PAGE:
The hip adductors are often ignored in workouts and tend to be a weak link in athletes. It's a lot sexier to build a bigger squat or rip a heavy bar off the floor.
But the hip adductors play a crucial role in your overall movement and function. The adductors attach to the inner thigh starting from the medial knee all the way up to the pelvis.
They attach to the inner ligament in the knee, and tight, weak adductors are often the culprit for nagging knee aches and pain. In addition, tight adductors are often at war with the glutes and can win the battle by causing knee valgus and anterior tilting of the pelvis. Though it's not as cool to squeeze a ball between your knees as it is to hip thrust, the adductors should be trained equally during accessory work as the glutes in your training. I recommend doing 2 adductor exercises for every 3-4 glute exercises during your workout week.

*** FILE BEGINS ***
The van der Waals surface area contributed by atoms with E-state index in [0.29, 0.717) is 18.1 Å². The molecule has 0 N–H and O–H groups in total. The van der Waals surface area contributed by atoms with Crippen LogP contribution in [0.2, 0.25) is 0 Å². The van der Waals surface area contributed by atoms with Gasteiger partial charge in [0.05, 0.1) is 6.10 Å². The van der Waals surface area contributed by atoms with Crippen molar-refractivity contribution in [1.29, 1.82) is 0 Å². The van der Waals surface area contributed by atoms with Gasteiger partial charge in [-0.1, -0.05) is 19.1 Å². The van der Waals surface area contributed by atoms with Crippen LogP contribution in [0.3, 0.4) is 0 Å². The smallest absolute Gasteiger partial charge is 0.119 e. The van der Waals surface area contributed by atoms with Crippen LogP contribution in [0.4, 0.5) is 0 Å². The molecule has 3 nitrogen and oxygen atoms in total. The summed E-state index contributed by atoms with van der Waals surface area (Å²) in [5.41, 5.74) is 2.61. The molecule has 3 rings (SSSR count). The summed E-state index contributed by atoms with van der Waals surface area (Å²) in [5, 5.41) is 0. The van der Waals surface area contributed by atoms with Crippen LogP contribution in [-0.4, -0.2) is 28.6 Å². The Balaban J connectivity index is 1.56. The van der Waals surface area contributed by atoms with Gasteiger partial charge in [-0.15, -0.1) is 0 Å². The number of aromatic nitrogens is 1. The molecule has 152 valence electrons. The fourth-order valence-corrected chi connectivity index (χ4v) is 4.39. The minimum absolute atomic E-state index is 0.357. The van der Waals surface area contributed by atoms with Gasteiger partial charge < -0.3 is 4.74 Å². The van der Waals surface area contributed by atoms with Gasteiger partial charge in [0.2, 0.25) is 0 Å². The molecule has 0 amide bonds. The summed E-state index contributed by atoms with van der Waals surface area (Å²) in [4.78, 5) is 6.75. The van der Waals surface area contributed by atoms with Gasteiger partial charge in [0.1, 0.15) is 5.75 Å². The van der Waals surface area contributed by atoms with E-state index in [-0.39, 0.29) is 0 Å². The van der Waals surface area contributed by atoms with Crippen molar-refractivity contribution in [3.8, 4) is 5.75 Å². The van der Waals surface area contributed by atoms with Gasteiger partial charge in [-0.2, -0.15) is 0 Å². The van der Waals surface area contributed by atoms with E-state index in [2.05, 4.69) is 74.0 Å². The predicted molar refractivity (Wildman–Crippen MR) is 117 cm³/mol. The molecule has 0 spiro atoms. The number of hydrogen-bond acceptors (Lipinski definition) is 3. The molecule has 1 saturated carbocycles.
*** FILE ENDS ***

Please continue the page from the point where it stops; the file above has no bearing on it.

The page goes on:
The Copenhagen plank is a great way to train the adductors. This is the simplest variation, but it's a lot tougher than it looks.
If your gym has a seated adductor machine, use it. Vary the tempo, holding for longer pauses and slowing down the eccentric contraction.
Another great way to improve adductor strength is lying side adduction, ball squeezes between the knees, and band standing adduction.
I will have a feature in an article on BarBend.com coming out soon with Copenhagen plank variations. If you're on my list, I will send out a link when the article publishes.
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